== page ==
In what has been dubbed the economic opportunity of a lifetime, Utah officials announced their choice Tuesday of a collection of developers called Lincoln-Colmena-Wadsworth as its chief partner for The Point, the huge development planned at the soon-to-be-vacated site of Utah State Prison in Draper.
The consortium, also known as Innovation Point Partners, beat out two other competitors on a shortlist: a partnership of Utah-based Boyer Company, Gardner Development and The Larry H. Miller Company, and an Oakland-based firm called Catellus Development Corp.
The three had been vying to make real the initial 78-acre phase of the state’s carefully crafted vision for a model mixed-used development across the publicly-owned land, considered some of Utah’s hottest real estate.
Under a motion passed Tuesday by the state Point of the Mountain Land Authority, the consortium will now enter negotiations on a master agreement, officials said, intended to govern the state project worth billions of dollars and dubbed the largest and most significant development in Utah history.
And if that agreement is reached, the group will forge ahead on building The Point’s core district over 78 acres — and anticipated catalyst for growth on 20,000 acres of surrounding land — to be called The Hub, officials said.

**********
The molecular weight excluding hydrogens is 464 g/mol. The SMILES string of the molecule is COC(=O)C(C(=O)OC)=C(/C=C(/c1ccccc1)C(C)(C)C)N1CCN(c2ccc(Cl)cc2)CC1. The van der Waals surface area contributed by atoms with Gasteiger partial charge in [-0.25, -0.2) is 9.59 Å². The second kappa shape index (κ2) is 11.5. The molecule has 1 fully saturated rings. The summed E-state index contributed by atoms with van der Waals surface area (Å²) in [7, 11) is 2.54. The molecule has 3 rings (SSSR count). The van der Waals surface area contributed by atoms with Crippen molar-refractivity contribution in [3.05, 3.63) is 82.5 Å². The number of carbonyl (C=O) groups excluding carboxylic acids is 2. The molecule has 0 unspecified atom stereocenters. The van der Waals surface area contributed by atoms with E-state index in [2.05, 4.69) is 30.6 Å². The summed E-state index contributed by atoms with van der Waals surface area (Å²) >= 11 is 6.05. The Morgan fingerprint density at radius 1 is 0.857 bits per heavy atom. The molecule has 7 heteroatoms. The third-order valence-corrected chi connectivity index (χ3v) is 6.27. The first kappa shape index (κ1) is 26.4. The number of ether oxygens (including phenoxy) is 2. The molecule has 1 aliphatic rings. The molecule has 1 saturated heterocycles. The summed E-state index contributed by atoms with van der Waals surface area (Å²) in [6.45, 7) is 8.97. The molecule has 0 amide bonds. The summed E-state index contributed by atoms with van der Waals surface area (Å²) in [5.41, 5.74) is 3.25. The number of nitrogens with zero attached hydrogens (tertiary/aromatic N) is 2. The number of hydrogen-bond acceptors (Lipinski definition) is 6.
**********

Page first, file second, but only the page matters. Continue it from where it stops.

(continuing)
That first phase is centered at Point of the Mountain — located between rapidly growing Salt Lake and Utah counties — along Interstate 15, and also at the heart of what is called Silicon Slopes, the state’s burgeoning technology sector and home to scores of well-established and startup companies.
Initial work on The Hub will build out a core of what officials are calling “attainable housing” as well as a business innovation center and a network of roads, parks and trails in what is to be a first phase leading to future waves of construction likely to span at least a decade.
‘Innovation, community centric’ — and massive
Abbey Ehman, vice president with Lincoln Property Company and spokesperson for the consortium, said the project “represents the single largest development site in the country in recent years,” adding that the team was honored to be chosen.